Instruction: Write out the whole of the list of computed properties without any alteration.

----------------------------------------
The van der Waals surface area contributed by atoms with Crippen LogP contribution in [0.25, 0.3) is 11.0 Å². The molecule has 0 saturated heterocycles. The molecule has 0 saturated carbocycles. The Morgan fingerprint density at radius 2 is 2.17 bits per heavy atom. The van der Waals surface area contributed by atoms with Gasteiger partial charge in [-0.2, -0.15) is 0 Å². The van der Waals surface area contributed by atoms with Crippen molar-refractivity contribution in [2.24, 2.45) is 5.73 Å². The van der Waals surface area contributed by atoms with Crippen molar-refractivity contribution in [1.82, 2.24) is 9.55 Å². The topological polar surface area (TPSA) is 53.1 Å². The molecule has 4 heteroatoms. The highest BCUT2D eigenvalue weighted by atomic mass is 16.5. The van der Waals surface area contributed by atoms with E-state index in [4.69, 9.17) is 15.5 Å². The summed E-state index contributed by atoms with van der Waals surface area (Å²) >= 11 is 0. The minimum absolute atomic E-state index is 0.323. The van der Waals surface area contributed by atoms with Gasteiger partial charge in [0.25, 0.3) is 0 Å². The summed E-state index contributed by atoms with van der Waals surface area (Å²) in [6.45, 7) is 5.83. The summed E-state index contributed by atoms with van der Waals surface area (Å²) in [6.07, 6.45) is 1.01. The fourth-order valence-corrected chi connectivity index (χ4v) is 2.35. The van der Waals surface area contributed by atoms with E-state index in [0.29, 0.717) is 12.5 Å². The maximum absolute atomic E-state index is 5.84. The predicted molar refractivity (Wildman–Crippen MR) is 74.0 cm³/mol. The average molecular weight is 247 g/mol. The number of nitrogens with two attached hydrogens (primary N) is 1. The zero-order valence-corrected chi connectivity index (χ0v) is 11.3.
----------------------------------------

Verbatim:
The van der Waals surface area contributed by atoms with Crippen LogP contribution in [0.25, 0.3) is 11.0 Å². The molecule has 0 saturated heterocycles. The molecule has 0 saturated carbocycles. The Morgan fingerprint density at radius 2 is 2.17 bits per heavy atom. The van der Waals surface area contributed by atoms with Gasteiger partial charge in [-0.2, -0.15) is 0 Å². The van der Waals surface area contributed by atoms with Crippen molar-refractivity contribution in [2.24, 2.45) is 5.73 Å². The van der Waals surface area contributed by atoms with Crippen molar-refractivity contribution in [1.82, 2.24) is 9.55 Å². The topological polar surface area (TPSA) is 53.1 Å². The molecule has 4 heteroatoms. The highest BCUT2D eigenvalue weighted by atomic mass is 16.5. The van der Waals surface area contributed by atoms with E-state index in [4.69, 9.17) is 15.5 Å². The summed E-state index contributed by atoms with van der Waals surface area (Å²) >= 11 is 0. The minimum absolute atomic E-state index is 0.323. The van der Waals surface area contributed by atoms with Gasteiger partial charge in [0.25, 0.3) is 0 Å². The summed E-state index contributed by atoms with van der Waals surface area (Å²) in [6.45, 7) is 5.83. The summed E-state index contributed by atoms with van der Waals surface area (Å²) in [6.07, 6.45) is 1.01. The fourth-order valence-corrected chi connectivity index (χ4v) is 2.35. The van der Waals surface area contributed by atoms with E-state index in [0.29, 0.717) is 12.5 Å². The maximum absolute atomic E-state index is 5.84. The predicted molar refractivity (Wildman–Crippen MR) is 74.0 cm³/mol. The average molecular weight is 247 g/mol. The number of nitrogens with two attached hydrogens (primary N) is 1. The zero-order valence-corrected chi connectivity index (χ0v) is 11.3.